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WASHINGTON — Republicans and Democrats are pushing competing proposals for emergency U.S. border funding that are at odds with each other and could dim the prospect for a quick resolution to the flood of unaccompanied children being detained there.

House Speaker John Boehner, R-Ohio, said Wednesday that Appropriations Chairman Hal Rogers, R-Ky., is working on a roughly $1.5 billion bill to provide emergency funds through the end of 2014 to stem the flow of undocumented minors along the Southwestern border. That's less than half what President Obama has requested.

Republicans intend to include new policies that would expedite the children's return. Since October, more than 57,000 minors have turned themselves in at the border The majority of them are from El Salvador, Honduras and Guatemala, so they are not covered by expedited deportation procedures that apply to children from Mexico.

The announcement comes on the heels of Senate Democrats' late Tuesday announcement they are crafting a $2.7 billion emergency funding bill that is $1 billion less than the president's request, but includes no new policies to speed the children's return. Senate Majority Leader Harry Reid, D-Nev., said he hopes to vote on it next week.

The hardening divide makes it increasingly likely that lawmakers will head home for August without providing the money the Obama administration says it needs to address the immigration crisis.

"The administration ought to get their act together," Boehner said Wednesday. The White House had suggested at the outset that the president could support changing a 2008 law that would make it easier to return the children to their home countries. However, the administration has pulled back from that idea in the wake of opposition from immigration advocates and congressional Democrats.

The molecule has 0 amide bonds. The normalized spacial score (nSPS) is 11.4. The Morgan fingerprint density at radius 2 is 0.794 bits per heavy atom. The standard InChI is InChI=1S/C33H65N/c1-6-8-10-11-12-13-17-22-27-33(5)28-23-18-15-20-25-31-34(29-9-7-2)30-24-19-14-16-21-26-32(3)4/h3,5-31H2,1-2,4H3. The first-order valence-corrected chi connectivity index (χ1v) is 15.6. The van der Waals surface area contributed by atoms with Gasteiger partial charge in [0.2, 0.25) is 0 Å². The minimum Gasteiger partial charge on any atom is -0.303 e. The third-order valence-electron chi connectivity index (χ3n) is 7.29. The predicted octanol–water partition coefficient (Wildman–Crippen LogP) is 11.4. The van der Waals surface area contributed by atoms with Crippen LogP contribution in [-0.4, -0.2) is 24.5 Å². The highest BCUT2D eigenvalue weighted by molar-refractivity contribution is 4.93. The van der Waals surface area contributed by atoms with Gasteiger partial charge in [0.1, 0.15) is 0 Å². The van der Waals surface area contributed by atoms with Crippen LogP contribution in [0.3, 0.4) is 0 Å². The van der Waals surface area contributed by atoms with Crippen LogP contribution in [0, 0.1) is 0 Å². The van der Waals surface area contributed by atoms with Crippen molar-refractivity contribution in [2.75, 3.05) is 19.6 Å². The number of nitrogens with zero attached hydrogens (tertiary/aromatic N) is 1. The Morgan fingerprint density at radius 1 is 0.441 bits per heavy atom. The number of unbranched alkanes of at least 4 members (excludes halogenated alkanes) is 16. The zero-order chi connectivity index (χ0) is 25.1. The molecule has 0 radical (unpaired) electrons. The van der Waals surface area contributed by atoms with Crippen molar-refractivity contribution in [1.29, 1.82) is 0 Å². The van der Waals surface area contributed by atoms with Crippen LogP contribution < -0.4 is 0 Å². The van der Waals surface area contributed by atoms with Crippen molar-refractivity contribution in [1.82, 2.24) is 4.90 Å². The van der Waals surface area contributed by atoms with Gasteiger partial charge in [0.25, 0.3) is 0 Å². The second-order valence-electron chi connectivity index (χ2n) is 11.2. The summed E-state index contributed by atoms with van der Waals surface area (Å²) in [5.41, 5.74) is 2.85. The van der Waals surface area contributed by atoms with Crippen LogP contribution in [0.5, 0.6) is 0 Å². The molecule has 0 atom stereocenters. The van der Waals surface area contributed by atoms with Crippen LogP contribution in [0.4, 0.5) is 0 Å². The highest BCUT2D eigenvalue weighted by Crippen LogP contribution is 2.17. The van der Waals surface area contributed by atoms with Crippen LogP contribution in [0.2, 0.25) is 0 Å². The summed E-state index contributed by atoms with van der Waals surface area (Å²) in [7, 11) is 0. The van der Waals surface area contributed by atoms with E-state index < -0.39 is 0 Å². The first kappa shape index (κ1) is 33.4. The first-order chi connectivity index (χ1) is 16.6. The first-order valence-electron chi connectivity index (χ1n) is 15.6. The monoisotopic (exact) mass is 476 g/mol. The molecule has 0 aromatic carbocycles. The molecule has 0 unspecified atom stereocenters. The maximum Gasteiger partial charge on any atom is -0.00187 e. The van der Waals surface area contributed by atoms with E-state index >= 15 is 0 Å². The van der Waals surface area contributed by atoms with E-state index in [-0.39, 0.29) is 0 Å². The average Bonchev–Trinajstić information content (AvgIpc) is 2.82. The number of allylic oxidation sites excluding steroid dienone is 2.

"A few weeks ago, the president made some modest policy recommendations that should be part of any legislation to deal with this crisis. Unfortunately, the far left objected, and he's since wobbled," Senate Minority Leader Mitch McConnell, R-Ky., said Wednesday.

Republicans say the policy change is critical for their votes. Democrats say Obama has enough authority under existing law to expedite the process. Many Democrats have voiced concerns that expediting deportations could violate due process rights or provide insufficient time to apply for asylum.

It is unclear whether House GOP leaders have the votes to pass their own bill. Many conservative lawmakers are wary of voting for more federal spending, and House Democrats are less likely to vote for a bill that includes the GOP's policy recommendations. Rep. Mo Brooks, R-Ala., already said he couldn't support it, complaining that Obama has turned the U.S. into the "world's sugar daddy."

Congressional leaders maintain they want to resolve the impasse before they adjourn for a month, but so far there is no sign of thawing between the two positions. There are only five legislative days remaining before the break. Homeland Security Secretary Jeh Johnson has warned lawmakers that critical federal agencies dealing with the crisis, including Immigration and Customs Enforcement, will begin to run out of money by mid-August.

Johnson reiterated Tuesday that "doing nothing in Congress is not an option."

Contributing: The Associated Press

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